3 MARCH 1939, Page 28


My Tanganyika Service and Some Nigeria. By Sir Donald Cameron. (Allen and Unwin. los. 6d.)

THE publication of Sir Donald Cameron's book at the present time is opportune. Africa is now very much in the news on account of the German claim to those colonies which she lost as a result of the last War. Such a claim naturally prompts inquiry on our part as to how we have discharged our responsi- bilities in the mandated areas. Has our administration through- out our Colonial Empire been conducive to an increase in the prosperity and well-being of the subject races? Have the principles of the " Dual Mandate," expounded seventeen years ago by Lord Lugard, been worked out successfully in the various territories?

It cannot, at any rate, be said that the Government and people of this country have been lacking in zeal on the side of investigation and report. Numerous Government Com- missions have been despatched to our African Dependencies to study and report on a variety of problems. Individual investigations also have added much to our knowledge of the countries and their peoples. Finally, at the end of 1938 appeared Lord Hailey's African Survey, in the compilation of which the author enjoyed the co-operation of many highly qualified experts. Those who have delved deeply into these various mines of information and exposition may turn with a feeling of pleasurable anticipation to the personal record of one who has made a great name for himself as a Colonial Governor and as an exponent of the theory of Indirect Rule.

The record, presented by Sir Donald in this book, is indeed a personal one. It includes a good deal of private history and anecdote. It might almost have been culled from a diary, in which the writer set down fully his thoughts and impressions day by day. It is not a set treatise on Colonial administra- tion, but it contains reflections on various aspects of it, inter- spersed with examples of the practical difficulties that cropped up from time to time. The book is concerned mainly with Tanganyika, though there are references to Nigeria, where Sir Donald served as Governor after completing five years in that capacity in Tanganyika. It is a very frank book. When Sir Donald disagrees with the policy or work of others he says so quite freely. He includes many expressions by Africans of gratitude for the work he accomplished, but he gives to the officers who worked under him their full share of the credit. He discusses a variety of subjects, important and trivial, including finance and taxation, public works, and the adminis- tration of justice. What will, however, be of greatest interest to the general reader and of most practical value to African administrators are his dissertations on the theory of Indirect Rule and his account, with details and examples, of how he put the theory into practice in Tanganyika. It is made quite clear that Indirect Rule is a means and not an end ; that it is an educative process whereby the Africans may learn the art of government through experience in managing their own affairs, a sphere in which they are permitted and encouraged to exercise initiative. It is not a specific for all the evils Of society, but a method of government of a kind which Africans can understand, because it is based on traditional sanctions for authority. It is therefore best suited to serve the purposes of local government, and it is capable of development pari passu with the development of the country and its inhabitants.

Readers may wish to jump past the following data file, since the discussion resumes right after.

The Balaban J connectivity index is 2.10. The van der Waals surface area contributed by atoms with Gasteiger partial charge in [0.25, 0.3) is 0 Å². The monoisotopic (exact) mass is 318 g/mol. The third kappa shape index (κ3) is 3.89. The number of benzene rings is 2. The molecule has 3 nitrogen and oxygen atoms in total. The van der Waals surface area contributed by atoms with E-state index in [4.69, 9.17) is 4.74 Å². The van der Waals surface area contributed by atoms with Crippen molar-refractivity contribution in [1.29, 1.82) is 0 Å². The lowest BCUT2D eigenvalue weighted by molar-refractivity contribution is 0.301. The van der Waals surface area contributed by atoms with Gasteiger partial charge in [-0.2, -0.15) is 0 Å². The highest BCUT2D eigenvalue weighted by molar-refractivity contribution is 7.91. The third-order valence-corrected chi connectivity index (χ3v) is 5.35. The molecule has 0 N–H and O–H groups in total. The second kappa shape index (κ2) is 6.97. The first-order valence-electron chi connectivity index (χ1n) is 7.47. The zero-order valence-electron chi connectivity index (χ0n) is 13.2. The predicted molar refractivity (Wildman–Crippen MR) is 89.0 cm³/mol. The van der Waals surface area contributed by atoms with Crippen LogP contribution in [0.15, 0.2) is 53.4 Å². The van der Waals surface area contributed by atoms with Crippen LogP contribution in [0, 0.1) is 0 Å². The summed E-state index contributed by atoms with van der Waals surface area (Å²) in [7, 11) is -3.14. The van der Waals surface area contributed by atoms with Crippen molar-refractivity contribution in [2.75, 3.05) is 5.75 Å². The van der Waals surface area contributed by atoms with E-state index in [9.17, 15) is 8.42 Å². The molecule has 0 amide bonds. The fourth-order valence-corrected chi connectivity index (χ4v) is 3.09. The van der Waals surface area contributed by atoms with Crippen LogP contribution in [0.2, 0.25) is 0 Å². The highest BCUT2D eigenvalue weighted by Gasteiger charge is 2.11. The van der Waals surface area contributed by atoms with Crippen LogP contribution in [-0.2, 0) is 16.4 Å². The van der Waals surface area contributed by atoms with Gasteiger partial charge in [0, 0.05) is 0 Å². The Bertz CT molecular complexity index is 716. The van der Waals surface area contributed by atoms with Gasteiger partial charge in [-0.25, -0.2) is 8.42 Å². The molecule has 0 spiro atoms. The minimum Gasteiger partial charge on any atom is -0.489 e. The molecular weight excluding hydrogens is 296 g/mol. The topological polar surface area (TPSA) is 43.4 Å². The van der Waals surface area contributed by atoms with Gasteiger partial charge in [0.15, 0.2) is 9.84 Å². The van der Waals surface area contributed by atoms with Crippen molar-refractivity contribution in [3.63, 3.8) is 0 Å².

Most readers will agree that the record given by Sir Donald of the progress in Tanganyika in recent years is a sufficient answer to doubts which may be expressed in any quarter as to the worthiness of our stewardship in this one-time German